For the presentation, the students had to recite the following script:*My birthday is ______. (holiday) is in (month).I like ______.Thank you.*

At the start of class, we reviewed all the months, dates, and grammar. I asked everyone about the dates for the holidays, and then asked about student's birthdays.

Then I introduced the assignment for the students. Here's my example:

So, my presentation would be the following:*My birthday is October 23rd.Halloween is in October. (or) Takayama Festival is in October.I like pumpkins. (or) I like festival floats.*

Students had the rest of the class to create their posters, and it was assigned as homework if they couldn't finish.

Some months are not good for holidays, like June and November. November does have Thanksgiving, but the students don't care about a holiday their country doesn't celebrate. So, I used the follow website to come up with a bunch of ridiculous obscure holidays they could use:

http://holidayinsights.com/moreholidays/index.htm

Some of my classes were a little ahead of others, so I asked the homeroom teacher if they wanted to have an extra class to practice dates, and spend more time on their posters. So we did this lesson for 2 out of my 4 classes.

It was basically just a repeat of the previous lesson. We practiced months, dates, holidays, and grammar. I repeated the presentation script to the students, and then they worked on their posters.

During the previous few classes student spent almost all the time drawing and coloring their posters, rather than actually practicing their scripts. So, we started the class by practicing, and rehearsing.

For the actual presentation, I had the students perform in groups, rather than individually in front of everyone. Some classes had WAY too many students to have them perform individually. I created evaluation forms for the students, so their **smile**, **voice**, and **eye contact** could be evaluated by their peers.

Each group had to determine their best student, and all the best students got to perform in front of the class. All the students in the class then evaluated them.

Even though, we formed groups to save time, 3 out of my 4 classes finished 10 to 15 minutes late. All those classes had students goofing off or not caring, though. I think the best way to conserve time is to have many small groups, rather than few larger groups. Small groups can go through their presentations fast, and determine their best students even faster. Also, I could have better explained how to determine the best student. I think that would've saved time, too.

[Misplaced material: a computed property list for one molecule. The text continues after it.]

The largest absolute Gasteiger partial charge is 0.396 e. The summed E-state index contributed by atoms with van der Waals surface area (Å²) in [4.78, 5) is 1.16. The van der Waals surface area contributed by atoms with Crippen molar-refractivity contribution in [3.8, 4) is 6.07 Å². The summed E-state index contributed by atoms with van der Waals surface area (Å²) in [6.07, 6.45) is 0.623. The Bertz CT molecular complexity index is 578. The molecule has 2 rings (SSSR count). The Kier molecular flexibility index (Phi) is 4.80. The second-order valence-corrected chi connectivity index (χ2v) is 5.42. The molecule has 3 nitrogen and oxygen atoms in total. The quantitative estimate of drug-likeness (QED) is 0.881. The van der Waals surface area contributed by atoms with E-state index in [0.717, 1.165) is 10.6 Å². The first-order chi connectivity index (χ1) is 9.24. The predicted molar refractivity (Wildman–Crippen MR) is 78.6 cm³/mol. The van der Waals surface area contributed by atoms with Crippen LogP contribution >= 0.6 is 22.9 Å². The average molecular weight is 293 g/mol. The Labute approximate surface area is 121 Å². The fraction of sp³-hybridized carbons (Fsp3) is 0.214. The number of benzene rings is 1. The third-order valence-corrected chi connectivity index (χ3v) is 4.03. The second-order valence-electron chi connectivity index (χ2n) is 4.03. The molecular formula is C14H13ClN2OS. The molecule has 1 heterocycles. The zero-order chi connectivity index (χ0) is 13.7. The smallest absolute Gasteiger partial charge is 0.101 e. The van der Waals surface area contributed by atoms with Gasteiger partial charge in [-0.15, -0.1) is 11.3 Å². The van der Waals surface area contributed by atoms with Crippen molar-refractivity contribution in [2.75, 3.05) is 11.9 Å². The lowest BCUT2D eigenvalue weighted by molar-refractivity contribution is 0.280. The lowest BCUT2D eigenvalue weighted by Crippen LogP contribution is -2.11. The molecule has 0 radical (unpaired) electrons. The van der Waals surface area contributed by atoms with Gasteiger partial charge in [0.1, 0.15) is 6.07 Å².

By the end, all the students could correctly say their birthday without hesitation, and they were all pretty snappy with today's date, too.

For the final presentations, two of my classes really made me angry. These were the two classes that had a full extra period to make their posters, and practice their scripts. Several student's posters look like it took them 5 minutes to make, and then it took them about 5 minutes to actually do their presentation because they didn't practice their script at all.

I mean, I know English is difficult, and these kids are 10 years old, but it's really annoying when the student doesn't even make an attempt to do the work, and as a result slows down the class and takes up everyone's time. Even the students in my other school who hate English made nice looking posters, and could say their presentation with minimal prompts.

For the next class after, I really should have talked with the teacher and then the students in these classes. But.. I let it go. I needed to think positive thoughts. I should really return to the topic when we do our next presentations.

Whatever. Again, the students are quick at answering "What is today's date?" now, so I guess the lesson was a success. Also many students did make some great posters. Take a look below!